In the current study, we examined associations between PBDE congeners and dietary consumption focusing on meat, poultry, dairy products, fish and shellfish. Women with higher levels of PBDE-153 and -100 were more likely to report consumption of processed meat. Women with higher levels of PBDE-153 were also more likely to report consumption of solid (high fat) dairy products such as cheese, cottage cheese and butter. We did not observe an association between consumption of fish, including fatty fish, and any PBDE congener.
A recent review investigated human internal and external exposure to PBDEs and suggested that while diet was long considered the most important source of human exposure to PBDEs, the unintentional ingestion of dust is at least of similar importance . It is likely that PBDEs migrate out of household products including furniture and electronics and are sequestered in house dust. House dust then contributes to PBDE body burden either through oral intake of the dust or via dermal absorption . In the current study, we queried women about the number of household electric appliances in the home (i.e., televisions, computers, microwave ovens). We observed higher levels of PBDE-47, -99, -100 and -153 among women who reported at least 10 household electronic and electrical appliances (including stereo equipment, televisions, toasters, microwaves, computers and/or printers). Based on the literature, we anticipated that household electronics would predict deca-PBDEs rather than penta-PBDEs. Deca-PBDE (PBDE-209) was measured in serum samples in our cohort and detected in less than 20% of subjects. We did not observe associations between PBDE-209 and household electronics (data not shown). Interestingly, the association between PBDE-153 and household electronics was stronger among Hispanics than whites or African Americans and strongest among those subjects in the lowest income category. The association between electronics and PBDE-47 was strongest among Whites and Hispanics and consistently strong across all income categories. It is possible that the types of electronics in the home may differ by race/ethnicity and income, thus influencing the exposure profile.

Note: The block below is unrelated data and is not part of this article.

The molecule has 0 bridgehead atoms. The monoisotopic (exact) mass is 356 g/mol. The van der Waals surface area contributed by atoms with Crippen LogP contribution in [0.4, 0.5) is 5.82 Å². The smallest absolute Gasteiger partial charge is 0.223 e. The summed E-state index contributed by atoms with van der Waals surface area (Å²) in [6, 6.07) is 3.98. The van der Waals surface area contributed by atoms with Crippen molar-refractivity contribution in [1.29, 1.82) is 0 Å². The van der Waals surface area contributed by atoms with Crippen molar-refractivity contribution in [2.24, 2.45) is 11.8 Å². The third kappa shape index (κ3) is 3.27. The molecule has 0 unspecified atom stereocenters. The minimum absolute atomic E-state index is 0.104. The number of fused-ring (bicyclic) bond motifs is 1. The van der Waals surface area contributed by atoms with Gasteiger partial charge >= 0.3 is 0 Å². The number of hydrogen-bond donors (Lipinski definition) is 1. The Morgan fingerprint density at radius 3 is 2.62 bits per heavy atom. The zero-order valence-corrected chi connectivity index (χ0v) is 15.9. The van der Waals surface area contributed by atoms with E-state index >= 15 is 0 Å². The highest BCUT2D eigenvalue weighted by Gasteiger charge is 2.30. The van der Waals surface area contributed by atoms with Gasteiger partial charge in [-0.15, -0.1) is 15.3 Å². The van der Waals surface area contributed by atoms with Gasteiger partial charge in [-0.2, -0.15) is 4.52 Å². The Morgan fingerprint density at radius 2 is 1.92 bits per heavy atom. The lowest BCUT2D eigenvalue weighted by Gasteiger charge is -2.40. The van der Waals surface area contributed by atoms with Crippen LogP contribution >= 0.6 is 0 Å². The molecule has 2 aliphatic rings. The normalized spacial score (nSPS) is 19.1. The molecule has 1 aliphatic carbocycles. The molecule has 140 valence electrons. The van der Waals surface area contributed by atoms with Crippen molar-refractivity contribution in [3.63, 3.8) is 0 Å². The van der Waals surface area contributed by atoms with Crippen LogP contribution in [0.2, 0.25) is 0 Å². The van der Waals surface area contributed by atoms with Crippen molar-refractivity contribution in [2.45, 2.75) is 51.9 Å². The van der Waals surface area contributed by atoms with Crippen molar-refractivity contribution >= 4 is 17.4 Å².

Our study has several limitations. With respect to questionnaire data, several recent studies suggest PBDE body burden differs by race/ethnicity, country of origin and years living in the U.S. Rose et al. reported that children of foreign-born mothers, 52% of whom were Hispanic, had significantly lower levels of higher brominated PBDE congeners than those whose mothers were born in the U.S. . While we have a predominately Hispanic population, we do not have information on the country of birth (U.S. or foreign born) or the number of years living in the U.S.
In addition to dietary and consumer products, housing characteristics reflecting lifestyle are associated with PBDE exposure. One study found that children living in larger homes had significantly lower levels of PBDE-209; higher maternal education was correlated with larger homes . Dust concentrations of PBDEs within larger homes may be lower since increasing square footage may dilute the PBDE contamination from a household source . In the current study, we do not have information on housing quality or size.
With respect to environmental and biological monitoring data, we do not have environmental data on PBDEs concentrations in house dust or indoor air, nor do we have PBDE levels on the foods consumed by women. Further, we have no assessment of dermal absorption. Biological exposure data may not be directly correlated to source exposure data due to individual metabolism. In addition, we do not have measures of PBDE metabolites. In mice, PBDEs are metabolized in vivo to para- and ortho-hydroxylated metabolites (HO-PBDEs) . It has been suggested that the para-HO-PBDE metabolites are the most abundant and potentially the most toxic metabolites due to hormonal activity . While it is possible to measure para-hydroxylated metabolites in blood collected from pregnant women [29,70], metabolite biomarkers were not available for this study. Finally, with respect to questionnaire items querying participants about household items likely to contain PBDEs, we did not ask the age or condition of household items. It is possible that newly purchased items are a greater source of exposure to PBDEs due to increased off gassing. Alternatively, it is possible that older items may be a greater source of exposure due to breakdown of the construction materials. Our questionnaire items querying housing characteristics did not include information on number of bedrooms, square footage, or proxies for air exchange and ventilation. As air exchange rates and size of home may affect PBDE concentrations in the home , we are unable to assess this.